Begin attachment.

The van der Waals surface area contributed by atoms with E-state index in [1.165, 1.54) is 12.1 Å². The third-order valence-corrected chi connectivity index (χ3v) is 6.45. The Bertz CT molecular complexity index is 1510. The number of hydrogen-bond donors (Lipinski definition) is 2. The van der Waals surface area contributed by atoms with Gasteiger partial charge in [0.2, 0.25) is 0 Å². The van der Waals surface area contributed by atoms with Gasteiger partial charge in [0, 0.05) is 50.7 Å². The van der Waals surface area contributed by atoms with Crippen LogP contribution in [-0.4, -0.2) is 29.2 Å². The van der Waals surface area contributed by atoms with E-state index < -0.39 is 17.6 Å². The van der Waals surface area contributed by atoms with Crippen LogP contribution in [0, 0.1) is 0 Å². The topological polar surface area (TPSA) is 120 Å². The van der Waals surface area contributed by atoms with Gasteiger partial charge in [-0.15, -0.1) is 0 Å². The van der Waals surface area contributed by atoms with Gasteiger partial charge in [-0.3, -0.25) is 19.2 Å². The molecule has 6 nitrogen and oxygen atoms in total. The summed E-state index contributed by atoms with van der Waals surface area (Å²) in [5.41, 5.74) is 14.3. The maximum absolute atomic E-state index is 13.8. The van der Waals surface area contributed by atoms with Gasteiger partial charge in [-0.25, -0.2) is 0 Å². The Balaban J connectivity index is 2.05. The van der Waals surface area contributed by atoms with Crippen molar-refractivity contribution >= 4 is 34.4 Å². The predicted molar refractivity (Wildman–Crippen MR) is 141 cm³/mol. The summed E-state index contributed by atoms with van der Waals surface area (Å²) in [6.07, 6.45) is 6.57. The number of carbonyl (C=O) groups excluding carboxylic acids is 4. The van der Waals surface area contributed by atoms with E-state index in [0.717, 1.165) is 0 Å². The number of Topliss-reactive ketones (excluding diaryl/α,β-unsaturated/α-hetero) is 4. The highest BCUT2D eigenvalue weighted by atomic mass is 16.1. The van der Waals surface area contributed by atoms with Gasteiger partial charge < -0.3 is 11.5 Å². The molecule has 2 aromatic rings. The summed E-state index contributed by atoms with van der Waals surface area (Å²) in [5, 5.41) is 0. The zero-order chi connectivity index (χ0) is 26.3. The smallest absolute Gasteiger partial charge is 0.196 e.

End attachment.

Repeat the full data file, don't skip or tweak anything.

The van der Waals surface area contributed by atoms with E-state index in [1.165, 1.54) is 12.1 Å². The third-order valence-corrected chi connectivity index (χ3v) is 6.45. The Bertz CT molecular complexity index is 1510. The number of hydrogen-bond donors (Lipinski definition) is 2. The van der Waals surface area contributed by atoms with Gasteiger partial charge in [0.2, 0.25) is 0 Å². The van der Waals surface area contributed by atoms with Gasteiger partial charge in [0, 0.05) is 50.7 Å². The van der Waals surface area contributed by atoms with Crippen LogP contribution in [-0.4, -0.2) is 29.2 Å². The van der Waals surface area contributed by atoms with E-state index < -0.39 is 17.6 Å². The van der Waals surface area contributed by atoms with Crippen LogP contribution in [0, 0.1) is 0 Å². The topological polar surface area (TPSA) is 120 Å². The van der Waals surface area contributed by atoms with Gasteiger partial charge in [-0.15, -0.1) is 0 Å². The van der Waals surface area contributed by atoms with Gasteiger partial charge in [-0.3, -0.25) is 19.2 Å². The molecule has 6 nitrogen and oxygen atoms in total. The summed E-state index contributed by atoms with van der Waals surface area (Å²) in [5.41, 5.74) is 14.3. The maximum absolute atomic E-state index is 13.8. The van der Waals surface area contributed by atoms with Gasteiger partial charge in [-0.25, -0.2) is 0 Å². The Balaban J connectivity index is 2.05. The van der Waals surface area contributed by atoms with Crippen molar-refractivity contribution >= 4 is 34.4 Å². The predicted molar refractivity (Wildman–Crippen MR) is 141 cm³/mol. The summed E-state index contributed by atoms with van der Waals surface area (Å²) in [6.07, 6.45) is 6.57. The number of carbonyl (C=O) groups excluding carboxylic acids is 4. The van der Waals surface area contributed by atoms with E-state index in [0.717, 1.165) is 0 Å². The number of Topliss-reactive ketones (excluding diaryl/α,β-unsaturated/α-hetero) is 4. The highest BCUT2D eigenvalue weighted by atomic mass is 16.1. The van der Waals surface area contributed by atoms with Gasteiger partial charge < -0.3 is 11.5 Å². The molecule has 2 aromatic rings. The summed E-state index contributed by atoms with van der Waals surface area (Å²) in [5, 5.41) is 0. The zero-order chi connectivity index (χ0) is 26.3. The smallest absolute Gasteiger partial charge is 0.196 e.